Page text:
Antarctica occupies a privileged position from which to observe and measure all parts of our atmosphere. Knowledge of how it works is becoming increasingly important to how we live our lives today, both in weather forecasting and in communications via satellites.
The British Antarctic Survey has a dedicated team of engineers and meteorologists who live all year round at Halley and Rothera research stations in the Antarctic to look after experiments designed and used by a research team of over 60 scientists and engineers at BAS in Cambridge.
Some of our Antarctic experiments remotely sense the atmosphere from the ground using spectrometers, lasers, radars, cameras, interferometers, radio receivers and magnetometers, whereas others are carried by balloons or rockets to make measurements in-situ. In this way we are able to probe every layer of the atmosphere from the ground right up into Space.
The lowest part of the atmosphere, from the ground to about 12 km altitude. This is where the weather takes place, where there is moisture and where there are living things.
12–50 km above the earth, above the clouds and at the cruising altitude of airliners, lies the stratosphere. It contains the ozone layer that protects us all from harmful ultraviolet (UV) radiation from the Sun.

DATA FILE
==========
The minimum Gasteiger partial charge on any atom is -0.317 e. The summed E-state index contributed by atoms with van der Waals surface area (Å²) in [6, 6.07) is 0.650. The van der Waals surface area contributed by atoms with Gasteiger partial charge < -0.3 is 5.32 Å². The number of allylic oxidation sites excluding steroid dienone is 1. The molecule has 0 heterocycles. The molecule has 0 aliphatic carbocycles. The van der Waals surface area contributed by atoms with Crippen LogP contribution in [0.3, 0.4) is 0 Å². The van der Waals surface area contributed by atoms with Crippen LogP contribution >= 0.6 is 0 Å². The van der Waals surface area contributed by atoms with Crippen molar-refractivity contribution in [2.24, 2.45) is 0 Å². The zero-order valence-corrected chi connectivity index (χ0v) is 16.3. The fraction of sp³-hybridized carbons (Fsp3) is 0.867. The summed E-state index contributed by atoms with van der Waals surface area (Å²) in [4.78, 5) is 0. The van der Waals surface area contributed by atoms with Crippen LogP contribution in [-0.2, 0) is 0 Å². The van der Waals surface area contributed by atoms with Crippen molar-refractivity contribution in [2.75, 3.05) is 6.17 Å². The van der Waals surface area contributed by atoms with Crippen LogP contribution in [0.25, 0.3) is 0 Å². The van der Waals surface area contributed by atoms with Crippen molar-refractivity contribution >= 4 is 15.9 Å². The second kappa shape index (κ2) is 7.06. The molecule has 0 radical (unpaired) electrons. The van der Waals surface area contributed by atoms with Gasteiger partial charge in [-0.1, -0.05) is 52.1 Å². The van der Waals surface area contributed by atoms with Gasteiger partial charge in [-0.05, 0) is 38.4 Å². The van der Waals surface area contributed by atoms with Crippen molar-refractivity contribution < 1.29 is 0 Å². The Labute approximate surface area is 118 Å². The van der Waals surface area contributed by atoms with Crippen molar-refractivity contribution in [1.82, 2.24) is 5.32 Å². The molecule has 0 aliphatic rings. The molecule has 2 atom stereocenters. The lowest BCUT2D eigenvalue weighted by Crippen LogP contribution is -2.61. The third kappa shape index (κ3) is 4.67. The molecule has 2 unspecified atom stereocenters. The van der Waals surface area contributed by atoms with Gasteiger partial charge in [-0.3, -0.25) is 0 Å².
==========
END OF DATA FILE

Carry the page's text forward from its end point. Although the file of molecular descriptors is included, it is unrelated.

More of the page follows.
The Ozone Hole:
BAS scientists first alerted the world to a deepening ozone hole over Antarctica, with consequent increases in levels of UV radiation and hence greater risk of skin cancers.
Between 50 and 80 km altitude lies the mesosphere, which was once dubbed the ignorosphere because of the difficulties in exploring it! Now, modern lasers, radars and sub-orbital rockets are being used to discover more of its secrets, including the highest clouds and the lowest temperatures anywhere on Earth.
80 to 1000 km above the earth lies the ionosphere, at the frontier to Space and at the orbital altitude of the space shuttle, International Space Station, and polar orbiting satellites used for mobile phone communications and remote sensing of the earth. The polar ionosphere forms nature’s TV screen for a nightly showing of the aurora — a dancing display of rays, curtains and spirals of red, green and white light. The aurora is caused by the precipitation of charged particles from space towards the magnetic poles that is driven by plasma winds and magnetic storms, known collectively as space weather.